thank you. i understand what the error means. i guess this is a rhetorical question, so please ignore this if you do not feel like getting in to this fruitless discussion, but to me it seems that c# designers overlooked something: on one hand they do not capture values, just variables, on the other hand they complain if these variables are unassigned when they are captured... –  akonsu Sep 19 '10 at 19:57

Write it like this:

EventHandler handler = delegate
{
    viewModel.RequestClose -= handler;
    window.Close();
};
viewModel.RequestClose += handler;

To get error CS0165: Use of unassigned local variable 'handler'.

Questionable diagnostic, it isn't actually unassigned. The hidden class that implements the anonymous method does in fact get created before the captured value of 'handler' is assigned. That cannot be easy to implement in the C# compiler though. Edge case.

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A closure doesn't copy the variables, it maintains a reference. When the delegate is created and the handler is set, this change is updated.

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thanks, i did not know about this... this is different from, say, ML. to me it seems like a deviation from the definition of a closure... –  akonsu Sep 19 '10 at 19:32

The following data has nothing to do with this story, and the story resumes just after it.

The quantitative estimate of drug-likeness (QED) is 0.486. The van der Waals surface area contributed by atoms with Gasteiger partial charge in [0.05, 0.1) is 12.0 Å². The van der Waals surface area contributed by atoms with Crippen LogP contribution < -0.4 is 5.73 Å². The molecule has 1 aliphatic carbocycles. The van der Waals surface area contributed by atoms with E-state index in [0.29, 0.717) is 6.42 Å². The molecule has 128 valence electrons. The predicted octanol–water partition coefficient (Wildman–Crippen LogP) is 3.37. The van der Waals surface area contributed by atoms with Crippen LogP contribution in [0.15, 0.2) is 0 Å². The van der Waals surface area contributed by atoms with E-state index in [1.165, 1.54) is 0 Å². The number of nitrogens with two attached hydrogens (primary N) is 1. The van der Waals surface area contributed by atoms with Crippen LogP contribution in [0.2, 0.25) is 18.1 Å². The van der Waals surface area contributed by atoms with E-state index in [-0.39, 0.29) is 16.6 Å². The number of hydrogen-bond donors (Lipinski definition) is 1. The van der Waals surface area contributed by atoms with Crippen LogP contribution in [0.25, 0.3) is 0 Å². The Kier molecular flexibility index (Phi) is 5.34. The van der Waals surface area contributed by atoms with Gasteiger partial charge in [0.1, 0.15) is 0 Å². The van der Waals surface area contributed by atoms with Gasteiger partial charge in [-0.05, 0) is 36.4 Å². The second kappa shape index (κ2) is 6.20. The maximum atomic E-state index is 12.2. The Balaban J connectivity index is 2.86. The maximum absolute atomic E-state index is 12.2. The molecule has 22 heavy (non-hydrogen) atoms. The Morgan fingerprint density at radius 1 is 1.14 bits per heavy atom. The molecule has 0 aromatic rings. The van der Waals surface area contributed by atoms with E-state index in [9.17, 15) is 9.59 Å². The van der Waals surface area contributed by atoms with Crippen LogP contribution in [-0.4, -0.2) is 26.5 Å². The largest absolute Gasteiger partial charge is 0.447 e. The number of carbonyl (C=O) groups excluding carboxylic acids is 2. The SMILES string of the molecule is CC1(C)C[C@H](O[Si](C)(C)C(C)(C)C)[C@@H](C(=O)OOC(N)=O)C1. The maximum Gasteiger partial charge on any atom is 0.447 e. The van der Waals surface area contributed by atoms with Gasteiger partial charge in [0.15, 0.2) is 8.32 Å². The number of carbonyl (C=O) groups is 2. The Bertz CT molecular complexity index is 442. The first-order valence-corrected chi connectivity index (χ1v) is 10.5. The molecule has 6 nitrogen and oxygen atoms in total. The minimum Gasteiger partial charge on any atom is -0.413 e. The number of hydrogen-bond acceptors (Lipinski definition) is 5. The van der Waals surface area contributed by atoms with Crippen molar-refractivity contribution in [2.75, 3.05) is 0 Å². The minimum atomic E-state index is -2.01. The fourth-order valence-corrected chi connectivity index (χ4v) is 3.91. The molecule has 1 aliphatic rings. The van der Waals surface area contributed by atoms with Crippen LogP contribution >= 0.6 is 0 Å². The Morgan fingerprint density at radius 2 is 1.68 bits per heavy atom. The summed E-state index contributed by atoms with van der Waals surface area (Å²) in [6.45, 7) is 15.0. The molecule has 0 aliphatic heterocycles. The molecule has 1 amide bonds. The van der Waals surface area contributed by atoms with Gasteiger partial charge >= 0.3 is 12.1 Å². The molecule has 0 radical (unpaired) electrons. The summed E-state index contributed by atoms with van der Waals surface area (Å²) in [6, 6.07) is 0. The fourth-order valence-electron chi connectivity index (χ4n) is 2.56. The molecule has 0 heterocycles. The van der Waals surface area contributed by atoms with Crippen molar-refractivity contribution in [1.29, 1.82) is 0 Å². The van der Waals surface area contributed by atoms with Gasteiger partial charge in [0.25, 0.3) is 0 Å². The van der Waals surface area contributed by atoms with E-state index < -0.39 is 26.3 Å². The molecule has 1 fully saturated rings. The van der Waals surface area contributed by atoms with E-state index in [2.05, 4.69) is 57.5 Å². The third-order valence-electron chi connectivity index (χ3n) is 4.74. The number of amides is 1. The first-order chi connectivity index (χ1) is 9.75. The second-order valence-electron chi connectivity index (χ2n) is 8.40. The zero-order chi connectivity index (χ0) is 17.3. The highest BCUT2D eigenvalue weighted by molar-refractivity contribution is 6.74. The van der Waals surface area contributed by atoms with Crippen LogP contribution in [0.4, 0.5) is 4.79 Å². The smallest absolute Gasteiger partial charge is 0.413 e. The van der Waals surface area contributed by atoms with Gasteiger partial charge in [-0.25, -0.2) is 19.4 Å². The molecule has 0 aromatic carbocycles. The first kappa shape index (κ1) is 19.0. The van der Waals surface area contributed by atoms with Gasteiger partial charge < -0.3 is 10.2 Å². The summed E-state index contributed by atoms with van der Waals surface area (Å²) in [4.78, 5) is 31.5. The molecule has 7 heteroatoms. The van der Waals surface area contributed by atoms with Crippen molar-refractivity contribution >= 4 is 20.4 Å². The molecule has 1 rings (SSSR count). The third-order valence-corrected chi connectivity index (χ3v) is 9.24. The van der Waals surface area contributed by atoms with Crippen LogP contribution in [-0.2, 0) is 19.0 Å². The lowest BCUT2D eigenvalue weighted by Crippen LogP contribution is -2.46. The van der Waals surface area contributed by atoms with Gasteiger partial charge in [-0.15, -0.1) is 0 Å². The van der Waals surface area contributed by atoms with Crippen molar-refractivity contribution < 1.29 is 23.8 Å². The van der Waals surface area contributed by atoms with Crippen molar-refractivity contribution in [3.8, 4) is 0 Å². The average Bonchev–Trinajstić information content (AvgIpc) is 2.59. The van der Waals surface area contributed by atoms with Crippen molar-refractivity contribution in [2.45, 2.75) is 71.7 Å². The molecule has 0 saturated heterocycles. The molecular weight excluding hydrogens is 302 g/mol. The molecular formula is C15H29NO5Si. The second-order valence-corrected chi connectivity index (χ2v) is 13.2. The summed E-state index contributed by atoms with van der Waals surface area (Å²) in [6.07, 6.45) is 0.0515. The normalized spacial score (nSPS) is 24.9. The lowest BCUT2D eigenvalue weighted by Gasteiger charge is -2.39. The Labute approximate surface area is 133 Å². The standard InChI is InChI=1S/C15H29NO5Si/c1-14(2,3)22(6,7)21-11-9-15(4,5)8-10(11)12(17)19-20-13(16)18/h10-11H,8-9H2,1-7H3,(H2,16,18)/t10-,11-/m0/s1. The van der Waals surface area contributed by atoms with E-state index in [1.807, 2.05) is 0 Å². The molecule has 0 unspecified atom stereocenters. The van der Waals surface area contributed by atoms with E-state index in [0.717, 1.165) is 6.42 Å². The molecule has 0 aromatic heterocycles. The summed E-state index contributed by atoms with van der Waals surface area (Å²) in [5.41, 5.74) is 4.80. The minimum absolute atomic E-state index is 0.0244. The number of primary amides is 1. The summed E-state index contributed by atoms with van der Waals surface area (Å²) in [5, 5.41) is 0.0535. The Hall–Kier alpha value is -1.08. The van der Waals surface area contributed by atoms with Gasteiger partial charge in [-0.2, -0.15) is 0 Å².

No. Closures hold and keep their own variables, not just values. –  Puppy Sep 19 '10 at 20:13

The handler is initialised before asigning:

       static void Main(string[] args)
    {

        EventHandler handler = null;

        handler = delegate
        {
            AppDomain.CurrentDomain.ProcessExit -= handler;

        };
        AppDomain.CurrentDomain.ProcessExit += handler;
    }

Compiles to:

.method private hidebysig static void  Main(string[] args) cil managed
{
   .entrypoint
   // Code size       51 (0x33)
   .maxstack  4
   .locals init ([0] class ConsoleApplication1.Program/'c__DisplayClass1'    'CS$8__locals2')
   IL_0000:  newobj     instance void    ConsoleApplication1.Program/'c__DisplayClass1'::.ctor()
   IL_0005:  stloc.0
  IL_0006:  nop
  IL_0007:  ldloc.0
  IL_0008:  ldnull
  IL_0009:  stfld      class [mscorlib]System.EventHandler ConsoleApplication1.Program/'c__DisplayClass1'::'handler'
  IL_000e:  ldloc.0
  IL_000f:  ldloc.0
  IL_0010:  ldftn      instance void ConsoleApplication1.Program/'c__DisplayClass1'::'b__0'(object,
                                                                                                    class [mscorlib]System.EventArgs)
  IL_0016:  newobj     instance void [mscorlib]System.EventHandler::.ctor(object,
                                                                          native int)
  IL_001b:  stfld      class [mscorlib]System.EventHandler ConsoleApplication1.Program/'c__DisplayClass1'::'handler'
  IL_0020:  call       class [mscorlib]System.AppDomain [mscorlib]System.AppDomain::get_CurrentDomain()
  IL_0025:  ldloc.0
  IL_0026:  ldfld      class [mscorlib]System.EventHandler ConsoleApplication1.Program/'c__DisplayClass1'::'handler'
  IL_002b:  callvirt   instance void [mscorlib]System.AppDomain::add_ProcessExit(class [mscorlib]System.EventHandler)
  IL_0030:  nop
  IL_0031:  nop
  IL_0032:  ret
} // end of method Program::Main